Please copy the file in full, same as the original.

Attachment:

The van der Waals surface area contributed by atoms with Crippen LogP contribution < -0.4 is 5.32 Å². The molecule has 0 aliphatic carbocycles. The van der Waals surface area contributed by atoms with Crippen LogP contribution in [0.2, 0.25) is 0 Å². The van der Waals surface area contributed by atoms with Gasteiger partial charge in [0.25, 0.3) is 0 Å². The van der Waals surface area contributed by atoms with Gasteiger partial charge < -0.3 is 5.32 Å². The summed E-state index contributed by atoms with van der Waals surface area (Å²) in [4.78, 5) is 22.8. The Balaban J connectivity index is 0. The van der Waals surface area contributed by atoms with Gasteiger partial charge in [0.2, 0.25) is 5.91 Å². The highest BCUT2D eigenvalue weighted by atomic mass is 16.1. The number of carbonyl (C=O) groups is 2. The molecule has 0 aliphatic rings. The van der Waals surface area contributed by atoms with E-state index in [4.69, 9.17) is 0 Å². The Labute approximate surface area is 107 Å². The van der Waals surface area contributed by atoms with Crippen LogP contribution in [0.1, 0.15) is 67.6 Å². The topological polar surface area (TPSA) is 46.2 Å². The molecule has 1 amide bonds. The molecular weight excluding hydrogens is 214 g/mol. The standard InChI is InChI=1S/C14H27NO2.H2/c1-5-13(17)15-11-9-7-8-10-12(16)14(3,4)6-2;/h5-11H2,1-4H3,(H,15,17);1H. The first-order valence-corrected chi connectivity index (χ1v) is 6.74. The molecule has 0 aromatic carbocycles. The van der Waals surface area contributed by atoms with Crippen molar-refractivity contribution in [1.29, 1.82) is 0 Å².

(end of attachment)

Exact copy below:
The van der Waals surface area contributed by atoms with Crippen LogP contribution < -0.4 is 5.32 Å². The molecule has 0 aliphatic carbocycles. The van der Waals surface area contributed by atoms with Crippen LogP contribution in [0.2, 0.25) is 0 Å². The van der Waals surface area contributed by atoms with Gasteiger partial charge in [0.25, 0.3) is 0 Å². The van der Waals surface area contributed by atoms with Gasteiger partial charge < -0.3 is 5.32 Å². The summed E-state index contributed by atoms with van der Waals surface area (Å²) in [4.78, 5) is 22.8. The Balaban J connectivity index is 0. The van der Waals surface area contributed by atoms with Gasteiger partial charge in [0.2, 0.25) is 5.91 Å². The highest BCUT2D eigenvalue weighted by atomic mass is 16.1. The number of carbonyl (C=O) groups is 2. The molecule has 0 aliphatic rings. The van der Waals surface area contributed by atoms with E-state index in [4.69, 9.17) is 0 Å². The Labute approximate surface area is 107 Å². The van der Waals surface area contributed by atoms with Crippen LogP contribution in [0.1, 0.15) is 67.6 Å². The topological polar surface area (TPSA) is 46.2 Å². The molecule has 1 amide bonds. The molecular weight excluding hydrogens is 214 g/mol. The standard InChI is InChI=1S/C14H27NO2.H2/c1-5-13(17)15-11-9-7-8-10-12(16)14(3,4)6-2;/h5-11H2,1-4H3,(H,15,17);1H. The first-order valence-corrected chi connectivity index (χ1v) is 6.74. The molecule has 0 aromatic carbocycles. The van der Waals surface area contributed by atoms with Crippen molar-refractivity contribution in [1.29, 1.82) is 0 Å².